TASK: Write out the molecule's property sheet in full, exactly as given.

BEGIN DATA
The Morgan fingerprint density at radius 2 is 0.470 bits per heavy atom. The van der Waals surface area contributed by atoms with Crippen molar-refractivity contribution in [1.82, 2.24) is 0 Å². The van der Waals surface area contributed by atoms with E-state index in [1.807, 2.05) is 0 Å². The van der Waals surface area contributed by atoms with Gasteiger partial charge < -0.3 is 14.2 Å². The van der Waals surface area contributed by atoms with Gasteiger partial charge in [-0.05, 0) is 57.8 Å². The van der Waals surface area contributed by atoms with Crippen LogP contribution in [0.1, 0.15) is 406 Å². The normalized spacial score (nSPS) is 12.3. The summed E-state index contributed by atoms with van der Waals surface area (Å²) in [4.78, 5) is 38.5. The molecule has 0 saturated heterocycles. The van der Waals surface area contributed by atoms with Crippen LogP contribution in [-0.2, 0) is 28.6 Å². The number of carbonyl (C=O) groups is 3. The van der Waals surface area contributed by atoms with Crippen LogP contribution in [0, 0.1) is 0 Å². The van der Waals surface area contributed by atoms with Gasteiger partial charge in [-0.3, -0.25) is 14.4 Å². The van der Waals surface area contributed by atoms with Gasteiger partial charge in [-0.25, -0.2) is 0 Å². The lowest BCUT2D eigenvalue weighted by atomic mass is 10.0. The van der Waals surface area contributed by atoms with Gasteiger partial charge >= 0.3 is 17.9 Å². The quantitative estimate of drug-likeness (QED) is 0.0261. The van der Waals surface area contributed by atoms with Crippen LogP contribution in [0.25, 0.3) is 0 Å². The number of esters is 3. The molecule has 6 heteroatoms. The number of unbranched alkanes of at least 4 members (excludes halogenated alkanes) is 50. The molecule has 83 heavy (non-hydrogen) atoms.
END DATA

The Morgan fingerprint density at radius 2 is 0.470 bits per heavy atom. The van der Waals surface area contributed by atoms with Crippen molar-refractivity contribution in [1.82, 2.24) is 0 Å². The van der Waals surface area contributed by atoms with E-state index in [1.807, 2.05) is 0 Å². The van der Waals surface area contributed by atoms with Gasteiger partial charge < -0.3 is 14.2 Å². The van der Waals surface area contributed by atoms with Gasteiger partial charge in [-0.05, 0) is 57.8 Å². The van der Waals surface area contributed by atoms with Crippen LogP contribution in [0.1, 0.15) is 406 Å². The normalized spacial score (nSPS) is 12.3. The summed E-state index contributed by atoms with van der Waals surface area (Å²) in [4.78, 5) is 38.5. The molecule has 0 saturated heterocycles. The van der Waals surface area contributed by atoms with Crippen LogP contribution in [-0.2, 0) is 28.6 Å². The number of carbonyl (C=O) groups is 3. The van der Waals surface area contributed by atoms with Crippen LogP contribution in [0, 0.1) is 0 Å². The van der Waals surface area contributed by atoms with Gasteiger partial charge in [-0.3, -0.25) is 14.4 Å². The van der Waals surface area contributed by atoms with Gasteiger partial charge in [-0.25, -0.2) is 0 Å². The lowest BCUT2D eigenvalue weighted by atomic mass is 10.0. The van der Waals surface area contributed by atoms with Gasteiger partial charge >= 0.3 is 17.9 Å². The quantitative estimate of drug-likeness (QED) is 0.0261. The van der Waals surface area contributed by atoms with Crippen LogP contribution in [0.25, 0.3) is 0 Å². The number of esters is 3. The molecule has 6 heteroatoms. The number of unbranched alkanes of at least 4 members (excludes halogenated alkanes) is 50. The molecule has 83 heavy (non-hydrogen) atoms.